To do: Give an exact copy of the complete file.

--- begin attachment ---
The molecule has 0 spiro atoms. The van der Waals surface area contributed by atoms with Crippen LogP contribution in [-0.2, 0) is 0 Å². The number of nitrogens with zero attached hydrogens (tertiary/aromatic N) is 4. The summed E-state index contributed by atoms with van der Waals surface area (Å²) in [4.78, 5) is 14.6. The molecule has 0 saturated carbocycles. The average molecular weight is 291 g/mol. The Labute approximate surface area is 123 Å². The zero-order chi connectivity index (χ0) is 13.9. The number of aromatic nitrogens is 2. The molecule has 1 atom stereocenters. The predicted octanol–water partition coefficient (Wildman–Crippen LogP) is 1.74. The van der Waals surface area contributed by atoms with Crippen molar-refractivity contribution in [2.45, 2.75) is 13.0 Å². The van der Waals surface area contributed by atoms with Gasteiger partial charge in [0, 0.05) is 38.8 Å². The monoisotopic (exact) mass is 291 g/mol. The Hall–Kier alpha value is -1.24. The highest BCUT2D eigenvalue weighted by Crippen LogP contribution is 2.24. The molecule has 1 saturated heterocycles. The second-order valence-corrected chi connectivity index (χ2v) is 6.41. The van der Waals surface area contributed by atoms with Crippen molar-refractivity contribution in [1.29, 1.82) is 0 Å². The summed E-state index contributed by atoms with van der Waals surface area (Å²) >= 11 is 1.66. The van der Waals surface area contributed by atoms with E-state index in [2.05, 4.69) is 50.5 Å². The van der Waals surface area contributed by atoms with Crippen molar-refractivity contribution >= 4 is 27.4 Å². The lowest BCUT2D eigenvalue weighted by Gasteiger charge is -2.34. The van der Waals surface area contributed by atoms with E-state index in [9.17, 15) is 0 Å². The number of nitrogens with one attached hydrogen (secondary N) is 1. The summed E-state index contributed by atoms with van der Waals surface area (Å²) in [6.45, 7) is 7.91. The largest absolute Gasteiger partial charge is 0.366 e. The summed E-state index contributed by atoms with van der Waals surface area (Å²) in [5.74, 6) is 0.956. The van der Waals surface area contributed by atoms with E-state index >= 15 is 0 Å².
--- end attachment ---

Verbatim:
The molecule has 0 spiro atoms. The van der Waals surface area contributed by atoms with Crippen LogP contribution in [-0.2, 0) is 0 Å². The number of nitrogens with zero attached hydrogens (tertiary/aromatic N) is 4. The summed E-state index contributed by atoms with van der Waals surface area (Å²) in [4.78, 5) is 14.6. The molecule has 0 saturated carbocycles. The average molecular weight is 291 g/mol. The Labute approximate surface area is 123 Å². The zero-order chi connectivity index (χ0) is 13.9. The number of aromatic nitrogens is 2. The molecule has 1 atom stereocenters. The predicted octanol–water partition coefficient (Wildman–Crippen LogP) is 1.74. The van der Waals surface area contributed by atoms with Crippen molar-refractivity contribution in [2.45, 2.75) is 13.0 Å². The van der Waals surface area contributed by atoms with Gasteiger partial charge in [0, 0.05) is 38.8 Å². The monoisotopic (exact) mass is 291 g/mol. The Hall–Kier alpha value is -1.24. The highest BCUT2D eigenvalue weighted by Crippen LogP contribution is 2.24. The molecule has 1 saturated heterocycles. The second-order valence-corrected chi connectivity index (χ2v) is 6.41. The van der Waals surface area contributed by atoms with Crippen molar-refractivity contribution in [1.29, 1.82) is 0 Å². The summed E-state index contributed by atoms with van der Waals surface area (Å²) >= 11 is 1.66. The van der Waals surface area contributed by atoms with E-state index in [2.05, 4.69) is 50.5 Å². The van der Waals surface area contributed by atoms with Crippen molar-refractivity contribution >= 4 is 27.4 Å². The lowest BCUT2D eigenvalue weighted by Gasteiger charge is -2.34. The van der Waals surface area contributed by atoms with E-state index in [9.17, 15) is 0 Å². The number of nitrogens with one attached hydrogen (secondary N) is 1. The summed E-state index contributed by atoms with van der Waals surface area (Å²) in [6.45, 7) is 7.91. The largest absolute Gasteiger partial charge is 0.366 e. The summed E-state index contributed by atoms with van der Waals surface area (Å²) in [5.74, 6) is 0.956. The van der Waals surface area contributed by atoms with E-state index >= 15 is 0 Å².